Log in
Free: The Observer Mobile App - Exclusive Content and Services

Uganda's lion population drops by 33%

Lions in Queen Elizabeth national park

Lions in Queen Elizabeth national park

Lions have reduced by 33 per cent in Uganda’s game reserves over the last 10 years. This is according to the findings of a census undertaken in Murchison Falls, Kidepo and Queen Elizabeth national parks. 

The finding shows that in the three parks, the number of lions has reduced from 600 to 400 in the past decade. The biggest decline was recorded in Murchison Falls, where the ‘king of the beasts’ decreased from 320 to 130 animals.  

The executive director of the Wildlife Conservation Society, Simon Nandipo attributes the trend to the weak legal framework against poaching and wildlife trafficking in the country, human activities which include, among others, wire snares and wheel traps, and conflict with communities neighbouring the parks.  

Nandipo says that the animals are trafficked out of the country through the different entry and exit points, including the main outlet; Entebbe international airport.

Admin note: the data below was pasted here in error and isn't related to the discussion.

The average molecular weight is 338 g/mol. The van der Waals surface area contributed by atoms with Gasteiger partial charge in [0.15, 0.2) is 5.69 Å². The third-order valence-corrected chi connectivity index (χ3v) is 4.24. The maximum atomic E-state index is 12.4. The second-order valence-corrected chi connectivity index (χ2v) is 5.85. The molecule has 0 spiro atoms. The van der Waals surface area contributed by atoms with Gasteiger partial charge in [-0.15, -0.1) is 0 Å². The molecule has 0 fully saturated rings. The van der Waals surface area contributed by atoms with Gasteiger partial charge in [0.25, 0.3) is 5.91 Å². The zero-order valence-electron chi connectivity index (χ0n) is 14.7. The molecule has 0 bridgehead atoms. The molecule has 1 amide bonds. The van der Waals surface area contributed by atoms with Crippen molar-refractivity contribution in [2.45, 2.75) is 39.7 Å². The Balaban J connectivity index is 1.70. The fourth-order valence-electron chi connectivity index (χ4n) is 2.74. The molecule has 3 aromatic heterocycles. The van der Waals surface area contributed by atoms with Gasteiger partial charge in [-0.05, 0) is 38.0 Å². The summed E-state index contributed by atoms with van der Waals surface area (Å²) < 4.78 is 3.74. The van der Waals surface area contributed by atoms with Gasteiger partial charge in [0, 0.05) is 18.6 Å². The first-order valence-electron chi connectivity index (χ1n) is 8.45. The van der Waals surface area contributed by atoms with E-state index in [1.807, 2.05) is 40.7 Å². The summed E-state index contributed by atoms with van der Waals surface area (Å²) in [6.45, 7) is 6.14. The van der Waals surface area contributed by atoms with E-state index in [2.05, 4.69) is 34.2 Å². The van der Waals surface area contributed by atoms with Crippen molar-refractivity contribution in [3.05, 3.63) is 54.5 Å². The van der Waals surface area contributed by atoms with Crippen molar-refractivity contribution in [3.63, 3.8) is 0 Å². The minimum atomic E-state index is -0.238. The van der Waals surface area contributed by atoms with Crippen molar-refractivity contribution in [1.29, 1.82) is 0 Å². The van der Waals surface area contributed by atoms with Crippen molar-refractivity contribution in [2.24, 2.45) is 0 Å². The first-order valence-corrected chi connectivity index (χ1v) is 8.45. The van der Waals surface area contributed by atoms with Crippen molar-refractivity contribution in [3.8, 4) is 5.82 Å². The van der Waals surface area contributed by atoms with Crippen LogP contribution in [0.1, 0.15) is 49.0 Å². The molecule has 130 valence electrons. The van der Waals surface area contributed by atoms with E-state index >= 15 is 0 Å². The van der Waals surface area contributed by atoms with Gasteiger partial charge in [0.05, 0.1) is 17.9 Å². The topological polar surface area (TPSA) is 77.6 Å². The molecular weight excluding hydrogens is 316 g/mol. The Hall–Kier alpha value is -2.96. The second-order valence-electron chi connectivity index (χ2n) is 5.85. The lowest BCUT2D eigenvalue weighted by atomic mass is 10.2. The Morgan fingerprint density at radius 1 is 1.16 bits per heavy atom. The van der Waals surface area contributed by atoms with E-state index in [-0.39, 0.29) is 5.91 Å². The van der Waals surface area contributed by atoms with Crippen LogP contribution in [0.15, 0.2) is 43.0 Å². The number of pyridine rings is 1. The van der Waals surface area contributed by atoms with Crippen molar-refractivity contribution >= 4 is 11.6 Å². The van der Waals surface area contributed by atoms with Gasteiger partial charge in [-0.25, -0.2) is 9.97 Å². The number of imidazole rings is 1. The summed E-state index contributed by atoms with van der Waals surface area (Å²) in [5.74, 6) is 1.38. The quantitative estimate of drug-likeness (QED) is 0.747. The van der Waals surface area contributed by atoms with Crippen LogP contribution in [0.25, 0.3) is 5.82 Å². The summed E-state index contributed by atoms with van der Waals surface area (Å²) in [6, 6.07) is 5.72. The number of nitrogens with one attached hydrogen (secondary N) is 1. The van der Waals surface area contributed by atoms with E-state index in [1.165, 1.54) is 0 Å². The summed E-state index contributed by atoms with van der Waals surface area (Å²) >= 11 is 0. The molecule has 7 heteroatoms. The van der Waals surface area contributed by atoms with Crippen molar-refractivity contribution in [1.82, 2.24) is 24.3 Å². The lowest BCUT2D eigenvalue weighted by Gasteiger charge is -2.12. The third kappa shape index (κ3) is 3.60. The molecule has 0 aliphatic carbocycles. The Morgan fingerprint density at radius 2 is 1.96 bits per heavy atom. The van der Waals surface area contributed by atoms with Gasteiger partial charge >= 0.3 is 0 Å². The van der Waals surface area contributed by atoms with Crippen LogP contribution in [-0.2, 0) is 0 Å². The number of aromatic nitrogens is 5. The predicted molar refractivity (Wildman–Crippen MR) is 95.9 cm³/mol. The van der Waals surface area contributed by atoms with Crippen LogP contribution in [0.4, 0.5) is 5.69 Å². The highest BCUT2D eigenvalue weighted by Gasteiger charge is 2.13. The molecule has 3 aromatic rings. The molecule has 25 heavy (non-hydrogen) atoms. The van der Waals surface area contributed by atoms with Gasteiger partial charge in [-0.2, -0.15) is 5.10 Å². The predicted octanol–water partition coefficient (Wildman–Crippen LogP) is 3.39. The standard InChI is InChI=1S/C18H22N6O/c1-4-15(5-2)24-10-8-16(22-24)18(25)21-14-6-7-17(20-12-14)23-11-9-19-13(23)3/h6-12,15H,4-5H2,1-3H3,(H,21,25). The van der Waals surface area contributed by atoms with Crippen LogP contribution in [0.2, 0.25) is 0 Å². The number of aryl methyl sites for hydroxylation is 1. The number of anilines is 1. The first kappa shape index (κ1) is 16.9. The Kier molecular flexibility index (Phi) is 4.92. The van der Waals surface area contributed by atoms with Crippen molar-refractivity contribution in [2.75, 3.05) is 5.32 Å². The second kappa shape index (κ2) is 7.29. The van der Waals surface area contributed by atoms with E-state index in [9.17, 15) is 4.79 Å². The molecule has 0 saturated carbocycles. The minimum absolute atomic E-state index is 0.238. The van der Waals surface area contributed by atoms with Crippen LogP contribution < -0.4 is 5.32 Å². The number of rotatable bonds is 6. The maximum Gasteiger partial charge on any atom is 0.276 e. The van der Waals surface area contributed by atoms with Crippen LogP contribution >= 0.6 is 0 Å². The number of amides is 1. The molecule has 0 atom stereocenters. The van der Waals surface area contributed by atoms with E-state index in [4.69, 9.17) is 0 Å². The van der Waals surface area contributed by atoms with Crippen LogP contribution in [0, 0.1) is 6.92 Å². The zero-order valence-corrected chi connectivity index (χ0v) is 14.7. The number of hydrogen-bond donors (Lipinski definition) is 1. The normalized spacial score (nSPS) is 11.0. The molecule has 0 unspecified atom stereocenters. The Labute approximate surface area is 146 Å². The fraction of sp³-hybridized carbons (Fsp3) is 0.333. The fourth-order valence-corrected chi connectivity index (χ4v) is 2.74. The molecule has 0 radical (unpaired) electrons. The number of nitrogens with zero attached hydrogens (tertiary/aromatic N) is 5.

Lions, after mountain gorillas, are the most sought-after species by tourists visiting Uganda, according to the Uganda Wildlife Authority. Each individual lion in Queen Elizabeth national park generates about $13,500 (about Shs 50 million) per year for the national economy in terms of the revenue. The assessment was based on the fact that tourists are willing to stay longer just to see lions.  

According to Nandipo, the remaining population of animals is faced with habitat loss, loss of prey base through poaching and disease, indiscriminate killing by the local communities for medicinal and cultural values, and sometimes, in an attempt to avert livestock losses caused by lion predation.  

Nandipo says that the development and the fall in the number of lions is greatly affecting the tourism industry because Uganda is facing great competition from Tanzania, Kenya and South Africa with a better developed industry. 

The aviation industry has been one of the transport means that wildlife traffickers have been using to smuggle endangered wildlife species like elephant ivory, pangolin scales, skins and hippo teeth.    

Ayub Sooma, the director airports and aviation security at the Civil Aviation Authority (CAA) says they have deployed both uniformed and non-uniformed officers to stop trafficking. He, however, says that their efforts are curtailed by weak laws. 

Comments

0 #1 Wooden K. 2019-03-15 15:29
This is not good !

Instead of gathering in Kyankwazi to waste time over something we already know , these people should sit down and discuss how to save our heritage.

Rogers Mukwasi said that Onen was in the business of selling poached meat. That one died.

As it is , Uganda wildlife attracts more tourists than 30 very fat women.
Report to administrator
+1 #2 Olum S. 2019-03-15 16:53